So when my wife wanted to take out a very good friend of ours for a little farewell dinner (my wife is leaving for a trip to Europe for a few weeks) and we wanted something really special we decided to visit the Stage House in Scotch Plains, the next town on the west side of Westfield.
The Stage House has a very long tradition as a building and as a classy restaurant. Recently, they introduced everyday $24 two course menus. (With desert you get up to $31 or so). That by itself is not bad considering the quality of the food. On top of that on Tuesday they don't have a corkage fee so you can bring your own wine. (Ok, in this place you better bring something good and worthwhile. They are not snobby at all but if you bring three-buck-chuck the chef may feel a bit insulted.). They will open the wine for you and even give you an ice bucket for the white wine to stay cool. So if you like good food but can't afford to be a big spender, the Stagehouse is still affordable once in a while.
Tonight was a warm spring evening, so outside seating in the patio was perfect. The patio was redone recently and they now have a amazing large outside bar right in the middle of it. Even if you don't want a full dinner, hanging out at the bar for a masterfully mixed drink (and there is an extensive cocktail menu) with a friend or just by yourself to watch people is a cool thing to do.
I would characterize the food at the Stagehouse as Progressive French Continental Fusion. The Prix Fix Menu comes with a variety of interesting appetizers (soups, salads and some other specialties: pick one) and a selection of innovatively composed dishes with a classical heritage. I made the evening a Salmon night:
1) House smoked salmon, pickled fennel, red onion, chive crème fraiche
2) Salmon, sautéed, braised endive, red wine toasted almond risotto, walnut oil, red wine demi
Both were outstanding in all aspects and really sensually enjoyable in the way that you enjoy food with several of your senses, the display, the smell, the texture and the taste. (The sense of hearing is somehow neglected). As I'm not at all a fish person, my positive assessment of this combination should probably count double.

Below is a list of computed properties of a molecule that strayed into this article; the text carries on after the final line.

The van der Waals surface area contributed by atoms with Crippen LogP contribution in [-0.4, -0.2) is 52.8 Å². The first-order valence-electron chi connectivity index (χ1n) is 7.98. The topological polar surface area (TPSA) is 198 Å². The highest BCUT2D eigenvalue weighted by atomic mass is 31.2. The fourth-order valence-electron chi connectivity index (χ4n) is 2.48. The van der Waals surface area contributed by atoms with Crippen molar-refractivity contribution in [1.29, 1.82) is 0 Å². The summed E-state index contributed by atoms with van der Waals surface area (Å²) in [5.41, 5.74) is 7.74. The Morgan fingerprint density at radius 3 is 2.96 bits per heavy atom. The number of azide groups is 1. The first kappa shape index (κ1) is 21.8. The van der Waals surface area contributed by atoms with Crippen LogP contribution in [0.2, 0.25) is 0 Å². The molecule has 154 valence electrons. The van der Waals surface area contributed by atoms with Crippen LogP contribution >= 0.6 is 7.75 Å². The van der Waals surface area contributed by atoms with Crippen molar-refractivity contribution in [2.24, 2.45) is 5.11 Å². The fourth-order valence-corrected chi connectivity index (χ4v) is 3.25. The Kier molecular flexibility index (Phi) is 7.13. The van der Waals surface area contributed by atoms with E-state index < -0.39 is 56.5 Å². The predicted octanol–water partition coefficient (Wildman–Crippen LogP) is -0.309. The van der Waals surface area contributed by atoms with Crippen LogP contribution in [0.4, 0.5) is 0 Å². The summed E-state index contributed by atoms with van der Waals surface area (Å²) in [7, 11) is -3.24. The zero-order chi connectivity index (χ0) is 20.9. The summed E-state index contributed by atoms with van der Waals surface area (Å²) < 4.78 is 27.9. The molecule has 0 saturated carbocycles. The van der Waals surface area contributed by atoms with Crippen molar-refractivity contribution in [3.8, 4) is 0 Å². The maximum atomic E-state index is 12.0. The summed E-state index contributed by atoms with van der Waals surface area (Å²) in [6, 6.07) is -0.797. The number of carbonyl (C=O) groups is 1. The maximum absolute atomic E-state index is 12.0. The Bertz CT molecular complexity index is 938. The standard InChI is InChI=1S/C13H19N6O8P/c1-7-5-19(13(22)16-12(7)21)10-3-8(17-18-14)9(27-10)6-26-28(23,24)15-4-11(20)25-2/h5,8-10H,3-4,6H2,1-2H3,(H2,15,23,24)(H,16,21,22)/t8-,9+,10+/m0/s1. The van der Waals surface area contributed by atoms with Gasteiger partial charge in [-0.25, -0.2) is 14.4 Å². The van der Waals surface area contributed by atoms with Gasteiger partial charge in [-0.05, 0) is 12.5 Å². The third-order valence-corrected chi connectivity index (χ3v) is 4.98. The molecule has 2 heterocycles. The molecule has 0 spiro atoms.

By the way: The almond risotto that came with the entree was the highlight of the dish (and really of the evening). If you like risottos, this was one of the better ones I have ever eaten. My wife had the Yellow Fin Tune which comes with "Blood Orange Risotto" which is equally pleasing. Just having the two risottos as a main dish would be a very pleasant experience. Maybe they should do a risotto tasting night.
There was only one thing that to a degree failed to meet our expectations. The tiramisu was rather basic and a bit disappointing. The dough was a bit dry, fluffy and rather tasteless and somehow it felt like they saved on the mascarpone and their weren't real lady fingers. A tiramisu (in particular in a french restaurant) needs to be rich (yes the real mascarpone and with eggs) and the lady fingers (not just any cake type dough) need to be soaked in a coffee/amaretto mix. Ok, I admit amaretto is probably not the original recipe. Rum or some other appropriate liquor would have been acceptable. But in this the dough was pretty much dry not soak with anything.
For a tiramisu to be REAL, the taste needs to be voluptuous, overwhelming right in your face. It needs to be the closure point of a sumptuous meal. It needs to be able to compete with strong coffee (cappuccino or espresso) and even more it needs to be able to stand up to heavy desert wines. So now you know my - admittedly subject - definition of what makes a tiramisu great. If you know a place where I can get exactly like that, let me know. Please!
After an - almost - perfect dinner we are all in a very good mood and go home happy. Isn't life great?: Good food, Good wine, Good friends enjoying a nice warm spring evening.
Signing Off - The Westfield Blooger